The owner of the commodity, in this case the seller/reseller is prohibited from getting the greatest possible value from his/her foresight, investment, and simple commercial activities. Why would anybody go through the trouble of stock-piling any commodity of any description, dealing with transportation and storage, as well as distribution, if merely the act of maximizing one’s profits is an activity to be punished?  This means if you merely prepare, following the model of the ant rather than the grasshopper, you can be seen as profiting from a disaster. Obviously, the net effect of this will be to discourage the stockpiling of commodities in the private market, and that can have yet another unintended consequence: Increased human suffering.

Human suffering will be increased under these laws because it doesn’t matter how cheaply a commodity may be priced if it’s unavailable in the place it’s needed at the time it’s needed, for customers willing and able to pay.  Imagine if this same mindset was applied to other aspects of life. Take for example the “convenience store.” Nobody would buy anything at the prices charged for common items in your average convenience store except for the fact that why you’re paying the premium price is for the convenience of getting the goods when you need them, where you happen to be when that need arises.  Naturally, if you apply the same notions manifest in these immoral “anti-gouging” statutes, then all convenience stores should go out of existence.  In fact, so should all big-box stores. All grocery stores should likewise go out of existence. In fact, anybody between the producer and consumer should be forced out of business if you are to take this idea to its logical conclusion, because what they all do is to profit by providing a convenience and efficiency in distribution.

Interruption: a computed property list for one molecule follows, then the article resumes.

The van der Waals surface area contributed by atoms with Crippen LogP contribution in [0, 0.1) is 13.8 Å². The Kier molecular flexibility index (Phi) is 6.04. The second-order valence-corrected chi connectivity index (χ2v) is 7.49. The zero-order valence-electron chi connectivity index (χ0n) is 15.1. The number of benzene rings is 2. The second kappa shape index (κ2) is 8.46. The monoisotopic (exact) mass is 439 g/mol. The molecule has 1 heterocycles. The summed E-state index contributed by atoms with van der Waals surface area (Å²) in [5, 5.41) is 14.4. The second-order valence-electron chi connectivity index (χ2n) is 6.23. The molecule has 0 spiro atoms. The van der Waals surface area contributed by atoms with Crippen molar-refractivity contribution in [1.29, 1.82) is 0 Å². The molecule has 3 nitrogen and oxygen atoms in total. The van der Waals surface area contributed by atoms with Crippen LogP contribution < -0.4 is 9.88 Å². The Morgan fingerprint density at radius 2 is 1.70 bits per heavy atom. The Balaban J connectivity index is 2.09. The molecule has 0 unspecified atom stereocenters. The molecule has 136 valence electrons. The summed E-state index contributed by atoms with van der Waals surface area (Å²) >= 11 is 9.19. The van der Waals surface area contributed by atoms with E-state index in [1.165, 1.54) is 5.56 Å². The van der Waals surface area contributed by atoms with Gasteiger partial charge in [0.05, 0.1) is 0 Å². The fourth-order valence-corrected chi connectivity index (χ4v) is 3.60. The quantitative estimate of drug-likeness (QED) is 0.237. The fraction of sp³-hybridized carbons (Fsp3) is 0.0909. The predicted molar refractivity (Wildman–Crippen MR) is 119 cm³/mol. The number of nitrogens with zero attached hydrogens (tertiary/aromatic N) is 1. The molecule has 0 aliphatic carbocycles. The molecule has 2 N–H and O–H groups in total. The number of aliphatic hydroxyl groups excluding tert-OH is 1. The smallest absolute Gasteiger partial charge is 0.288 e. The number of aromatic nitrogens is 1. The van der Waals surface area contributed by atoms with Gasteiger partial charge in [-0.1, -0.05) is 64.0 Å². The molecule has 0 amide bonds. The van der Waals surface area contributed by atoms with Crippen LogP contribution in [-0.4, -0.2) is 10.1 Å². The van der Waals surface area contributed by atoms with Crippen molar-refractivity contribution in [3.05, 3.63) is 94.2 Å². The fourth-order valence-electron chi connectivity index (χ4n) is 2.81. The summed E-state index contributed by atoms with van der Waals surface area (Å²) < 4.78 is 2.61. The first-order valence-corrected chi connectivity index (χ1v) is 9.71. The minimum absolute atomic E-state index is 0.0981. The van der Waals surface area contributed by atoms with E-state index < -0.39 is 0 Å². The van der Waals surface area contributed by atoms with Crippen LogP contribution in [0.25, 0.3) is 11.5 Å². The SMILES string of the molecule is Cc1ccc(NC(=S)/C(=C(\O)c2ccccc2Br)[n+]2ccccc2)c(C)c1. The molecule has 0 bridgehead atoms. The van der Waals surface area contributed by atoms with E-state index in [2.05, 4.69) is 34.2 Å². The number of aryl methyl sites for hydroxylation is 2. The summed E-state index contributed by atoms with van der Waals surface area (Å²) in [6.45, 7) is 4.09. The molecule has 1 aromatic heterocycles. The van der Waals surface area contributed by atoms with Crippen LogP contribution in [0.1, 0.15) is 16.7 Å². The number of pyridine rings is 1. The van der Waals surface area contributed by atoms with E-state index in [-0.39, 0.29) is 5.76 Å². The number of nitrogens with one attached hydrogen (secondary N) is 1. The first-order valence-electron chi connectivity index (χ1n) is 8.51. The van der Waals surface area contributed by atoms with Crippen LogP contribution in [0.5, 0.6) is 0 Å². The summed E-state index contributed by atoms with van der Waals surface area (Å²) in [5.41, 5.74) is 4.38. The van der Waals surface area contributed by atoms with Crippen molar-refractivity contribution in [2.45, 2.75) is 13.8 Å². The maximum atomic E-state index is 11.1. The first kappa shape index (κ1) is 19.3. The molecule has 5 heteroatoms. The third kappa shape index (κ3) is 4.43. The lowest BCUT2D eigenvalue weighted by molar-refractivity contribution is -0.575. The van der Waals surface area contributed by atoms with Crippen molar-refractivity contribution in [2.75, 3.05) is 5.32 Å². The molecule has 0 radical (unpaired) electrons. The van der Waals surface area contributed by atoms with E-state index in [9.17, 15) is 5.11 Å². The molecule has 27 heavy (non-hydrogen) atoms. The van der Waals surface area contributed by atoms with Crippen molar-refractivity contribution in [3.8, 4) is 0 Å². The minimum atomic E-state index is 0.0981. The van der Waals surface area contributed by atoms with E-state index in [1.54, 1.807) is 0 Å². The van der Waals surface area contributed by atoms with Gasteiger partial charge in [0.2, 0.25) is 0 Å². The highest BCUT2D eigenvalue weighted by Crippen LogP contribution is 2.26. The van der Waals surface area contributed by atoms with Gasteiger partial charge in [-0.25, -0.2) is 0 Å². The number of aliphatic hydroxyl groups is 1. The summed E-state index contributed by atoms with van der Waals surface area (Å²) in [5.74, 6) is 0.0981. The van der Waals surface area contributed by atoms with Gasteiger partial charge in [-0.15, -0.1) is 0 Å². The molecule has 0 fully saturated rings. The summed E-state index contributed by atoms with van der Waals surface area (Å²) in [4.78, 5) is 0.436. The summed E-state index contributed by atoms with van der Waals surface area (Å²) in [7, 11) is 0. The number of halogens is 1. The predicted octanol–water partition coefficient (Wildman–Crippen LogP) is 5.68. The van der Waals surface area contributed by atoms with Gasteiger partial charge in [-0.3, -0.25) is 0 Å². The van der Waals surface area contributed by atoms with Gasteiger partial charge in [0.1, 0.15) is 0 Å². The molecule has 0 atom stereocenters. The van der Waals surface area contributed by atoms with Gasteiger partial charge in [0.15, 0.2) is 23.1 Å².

Naturally, the things these statist villains ignore is their unremitting violence against individual liberty. Some of these people claim to be motivated by justice and freedom, but an examination of their advocacy in this context unmasks the truth: They don’t give a rip about your private property rights, or your life, or anything else.  Instead, they care deeply about maintaining power and the politically-obtained positions they enjoy because people don’t think these things through before making emotionally-based demands of their government(s.) If I own a warehouse full of bottle water, having taken the time, having invested the money and effort to build it, maintain it, stock it, and then protect it, why shouldn’t I be able to sell it for whatever price I can obtain?  What moral principles are in question? Obviously, this is another example of collectivism versus the individual.  More, if I need a bottle of water, who is Ken Paxton or any other politician to insert himself or the force of government if I am willing to pay even one million dollars for a bottle?  Does Attorney General Paxton have the right to stop me from drinking?  Naturally, because he’s a politician, he would argue that he’s merely forbidding somebody from taking advantage of my thirst, but what if the seller simply says: “Never mind, I’m not interested in selling.” Will Mr. Paxton put a gun to his head and force him to sell at a price Mr. Paxton permits?  You bet he will.  You can be assured that Mr. Paxton and all the other statist thugs are more than willing to do precisely that for their own political advantage, or to suit their own broken, irrational, and inconsistent moral exigencies.